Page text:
A Scientific Fear of Space

I thought I’d offer an internet rant about a subject that a lot of people couldn’t bother to spare a thought about. SETI, the search for extra terrestrial intelligence. Those of you who support SETI and its ideals need not fear. I’m on your side.

There are several organizations and projects putting a lot of effort into the possibility of communication with other planets. If there is any intelligent life outside our world, can we make contact? What a wonderful idea. What a grand possibility to explore. Of course not everyone thinks so. This idea is as controversial as any. Listening for interstellar signals costs money. Beaming signals into space does too. There are quite a lot of people who think that this is a great waste of time and resources. That’s a legitimate point of view. It’s a point of view I disagree with, but it is legitimate. So I can respect it.

There’s another complaint though, that tends to really irritate me. Some of the criticism is concerned with SETI’s potential success. If you manage to make contact with an alien culture, then what guarantees do you have that culture won’t be hostile? There have been a number of scientists and other highly regarded minds who seem to think that the worst thing about SETI’s phone calls to other worlds is that it might bring the wrong kind of attention.

They have a point, don’t they? Isn’t it possible that aliens arriving at Earth might be the worst thing for us? Well, that is possible. I can’t argue that alien contact is without risk. Even the esteemed Doctor Stephen Hawking has showed concern. That’s old news, but it’s news that gets repeated. I read an article online just this morning that prompted me to write my response. What is it that scares people? Even brilliant people like Dr. Hawking? A hypothetical alien/human encounter is compared to human history. Throughout human history there are examples of explorers and settlers interacting with less advanced cultures. If you know anything at all about history, then you know that this typically doesn’t work out too well for the ‘less advanced’ culture. For a specific example, and again one used by Dr. Hawking, look at North America and the arrival of the Europeans. Could that happen again, here on Earth? Could it be that conquerors or even just explorers from other worlds would decimate or damage our world? Surely they would, argue SETI’s detractors. Just look at history. We’ve already seen it happen.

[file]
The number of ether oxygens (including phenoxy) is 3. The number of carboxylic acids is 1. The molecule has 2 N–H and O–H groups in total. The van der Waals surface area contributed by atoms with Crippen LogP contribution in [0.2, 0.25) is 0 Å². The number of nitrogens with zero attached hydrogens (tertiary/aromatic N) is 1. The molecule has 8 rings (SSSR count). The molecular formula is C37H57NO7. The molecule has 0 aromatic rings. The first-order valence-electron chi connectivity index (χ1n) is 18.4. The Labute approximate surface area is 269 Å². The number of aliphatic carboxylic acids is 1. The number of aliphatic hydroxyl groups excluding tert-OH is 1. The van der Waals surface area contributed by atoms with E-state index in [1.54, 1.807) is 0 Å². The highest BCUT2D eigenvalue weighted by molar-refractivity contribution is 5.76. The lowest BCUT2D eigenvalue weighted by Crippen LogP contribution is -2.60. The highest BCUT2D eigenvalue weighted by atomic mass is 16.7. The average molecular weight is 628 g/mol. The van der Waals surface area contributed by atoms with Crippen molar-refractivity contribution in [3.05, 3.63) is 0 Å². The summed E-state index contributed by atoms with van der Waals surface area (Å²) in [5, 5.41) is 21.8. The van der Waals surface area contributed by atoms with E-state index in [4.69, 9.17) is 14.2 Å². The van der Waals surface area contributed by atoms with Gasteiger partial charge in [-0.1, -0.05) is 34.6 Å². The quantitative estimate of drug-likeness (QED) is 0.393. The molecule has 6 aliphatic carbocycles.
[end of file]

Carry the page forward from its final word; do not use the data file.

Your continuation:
The fear associated with alien contact has some logic to it. It is, however, a flawed logic, pessimistic and paranoid. With all due respect to the scientific community, they underestimate cultural intelligence and morality. The issue of alien contact is not scientific, or at least this part of it is not. Instead it is sociological. Maybe Sociology is a science. I do apologize if my estimation of that ology is less than gracious. What I mean is that as a sociologist, Stephen Hawking makes a great physicist. The man is brilliant. But on this, he’s wrong.

Why? Well, in the example given by Dr. Hawking, and repeated by other paranoid scientists, our first encounter with alien cultures is compared to Europeans arriving in the so called new world. It seems a sound comparison until you realize that we’re comparing advanced, interstellar travelers to superstitious societies, primitive even by our standards in the modern human world. So the analogy is flawed. It requires beings capable of star to star travel to act like fifteenth century sailors. That’s ridiculous.